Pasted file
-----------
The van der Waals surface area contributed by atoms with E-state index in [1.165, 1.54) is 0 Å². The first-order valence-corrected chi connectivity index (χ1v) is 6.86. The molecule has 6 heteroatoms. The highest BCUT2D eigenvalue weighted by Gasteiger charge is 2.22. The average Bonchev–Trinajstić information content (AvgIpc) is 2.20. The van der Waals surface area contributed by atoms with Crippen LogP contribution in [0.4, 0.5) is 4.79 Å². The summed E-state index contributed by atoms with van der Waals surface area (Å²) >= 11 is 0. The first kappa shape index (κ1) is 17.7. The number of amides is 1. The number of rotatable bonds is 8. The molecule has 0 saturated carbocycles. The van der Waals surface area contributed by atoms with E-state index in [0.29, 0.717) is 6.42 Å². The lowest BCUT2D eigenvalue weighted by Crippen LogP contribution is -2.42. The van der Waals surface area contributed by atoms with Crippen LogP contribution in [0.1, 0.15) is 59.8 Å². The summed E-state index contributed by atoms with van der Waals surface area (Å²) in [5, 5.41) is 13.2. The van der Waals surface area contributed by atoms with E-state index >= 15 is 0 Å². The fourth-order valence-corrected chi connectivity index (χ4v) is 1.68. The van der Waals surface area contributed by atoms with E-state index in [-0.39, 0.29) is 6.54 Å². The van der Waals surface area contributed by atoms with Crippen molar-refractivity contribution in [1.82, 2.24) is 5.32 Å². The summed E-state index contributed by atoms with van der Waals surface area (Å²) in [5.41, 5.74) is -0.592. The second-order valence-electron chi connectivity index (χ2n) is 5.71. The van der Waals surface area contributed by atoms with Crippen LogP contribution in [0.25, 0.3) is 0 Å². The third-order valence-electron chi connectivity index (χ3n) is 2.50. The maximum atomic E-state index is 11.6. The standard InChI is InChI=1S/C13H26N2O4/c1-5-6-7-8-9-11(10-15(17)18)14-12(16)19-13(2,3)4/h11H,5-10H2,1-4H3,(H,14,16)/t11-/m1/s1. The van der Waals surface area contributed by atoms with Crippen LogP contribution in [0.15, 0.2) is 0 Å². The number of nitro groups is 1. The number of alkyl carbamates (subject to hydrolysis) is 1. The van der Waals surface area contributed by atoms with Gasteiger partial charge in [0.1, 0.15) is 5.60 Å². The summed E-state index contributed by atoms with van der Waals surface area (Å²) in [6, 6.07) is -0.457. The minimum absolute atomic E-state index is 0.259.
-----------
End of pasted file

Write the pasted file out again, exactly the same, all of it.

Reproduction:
The van der Waals surface area contributed by atoms with E-state index in [1.165, 1.54) is 0 Å². The first-order valence-corrected chi connectivity index (χ1v) is 6.86. The molecule has 6 heteroatoms. The highest BCUT2D eigenvalue weighted by Gasteiger charge is 2.22. The average Bonchev–Trinajstić information content (AvgIpc) is 2.20. The van der Waals surface area contributed by atoms with Crippen LogP contribution in [0.4, 0.5) is 4.79 Å². The summed E-state index contributed by atoms with van der Waals surface area (Å²) >= 11 is 0. The first kappa shape index (κ1) is 17.7. The number of amides is 1. The number of rotatable bonds is 8. The molecule has 0 saturated carbocycles. The van der Waals surface area contributed by atoms with E-state index in [0.29, 0.717) is 6.42 Å². The lowest BCUT2D eigenvalue weighted by Crippen LogP contribution is -2.42. The van der Waals surface area contributed by atoms with Crippen LogP contribution in [0.1, 0.15) is 59.8 Å². The summed E-state index contributed by atoms with van der Waals surface area (Å²) in [5, 5.41) is 13.2. The van der Waals surface area contributed by atoms with E-state index >= 15 is 0 Å². The fourth-order valence-corrected chi connectivity index (χ4v) is 1.68. The van der Waals surface area contributed by atoms with E-state index in [-0.39, 0.29) is 6.54 Å². The van der Waals surface area contributed by atoms with Crippen molar-refractivity contribution in [1.82, 2.24) is 5.32 Å². The summed E-state index contributed by atoms with van der Waals surface area (Å²) in [5.41, 5.74) is -0.592. The second-order valence-electron chi connectivity index (χ2n) is 5.71. The van der Waals surface area contributed by atoms with Crippen LogP contribution in [0.25, 0.3) is 0 Å². The third-order valence-electron chi connectivity index (χ3n) is 2.50. The maximum atomic E-state index is 11.6. The standard InChI is InChI=1S/C13H26N2O4/c1-5-6-7-8-9-11(10-15(17)18)14-12(16)19-13(2,3)4/h11H,5-10H2,1-4H3,(H,14,16)/t11-/m1/s1. The van der Waals surface area contributed by atoms with Crippen LogP contribution in [0.15, 0.2) is 0 Å². The number of nitro groups is 1. The number of alkyl carbamates (subject to hydrolysis) is 1. The van der Waals surface area contributed by atoms with Gasteiger partial charge in [0.1, 0.15) is 5.60 Å². The summed E-state index contributed by atoms with van der Waals surface area (Å²) in [6, 6.07) is -0.457. The minimum absolute atomic E-state index is 0.259.